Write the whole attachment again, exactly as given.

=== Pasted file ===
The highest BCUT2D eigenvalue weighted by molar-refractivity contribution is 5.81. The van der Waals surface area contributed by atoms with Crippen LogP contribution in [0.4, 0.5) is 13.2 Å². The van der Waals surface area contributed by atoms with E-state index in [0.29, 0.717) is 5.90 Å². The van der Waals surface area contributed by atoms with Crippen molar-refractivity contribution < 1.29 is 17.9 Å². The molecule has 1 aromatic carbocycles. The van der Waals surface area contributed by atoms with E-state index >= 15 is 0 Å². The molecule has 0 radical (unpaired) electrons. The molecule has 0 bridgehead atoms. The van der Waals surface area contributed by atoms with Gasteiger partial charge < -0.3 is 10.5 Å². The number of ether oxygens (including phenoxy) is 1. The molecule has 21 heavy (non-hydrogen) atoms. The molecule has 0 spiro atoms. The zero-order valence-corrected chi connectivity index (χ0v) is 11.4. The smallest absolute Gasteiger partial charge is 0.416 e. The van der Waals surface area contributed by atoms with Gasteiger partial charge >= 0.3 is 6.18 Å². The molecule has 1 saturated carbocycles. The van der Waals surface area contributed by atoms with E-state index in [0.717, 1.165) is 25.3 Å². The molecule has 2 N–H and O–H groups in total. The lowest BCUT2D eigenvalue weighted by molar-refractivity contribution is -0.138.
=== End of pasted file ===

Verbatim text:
The highest BCUT2D eigenvalue weighted by molar-refractivity contribution is 5.81. The van der Waals surface area contributed by atoms with Crippen LogP contribution in [0.4, 0.5) is 13.2 Å². The van der Waals surface area contributed by atoms with E-state index in [0.29, 0.717) is 5.90 Å². The van der Waals surface area contributed by atoms with Crippen molar-refractivity contribution < 1.29 is 17.9 Å². The molecule has 1 aromatic carbocycles. The van der Waals surface area contributed by atoms with E-state index >= 15 is 0 Å². The molecule has 0 radical (unpaired) electrons. The molecule has 0 bridgehead atoms. The van der Waals surface area contributed by atoms with Gasteiger partial charge < -0.3 is 10.5 Å². The number of ether oxygens (including phenoxy) is 1. The molecule has 21 heavy (non-hydrogen) atoms. The molecule has 0 spiro atoms. The zero-order valence-corrected chi connectivity index (χ0v) is 11.4. The smallest absolute Gasteiger partial charge is 0.416 e. The van der Waals surface area contributed by atoms with Gasteiger partial charge >= 0.3 is 6.18 Å². The molecule has 1 saturated carbocycles. The van der Waals surface area contributed by atoms with E-state index in [0.717, 1.165) is 25.3 Å². The molecule has 2 N–H and O–H groups in total. The lowest BCUT2D eigenvalue weighted by molar-refractivity contribution is -0.138.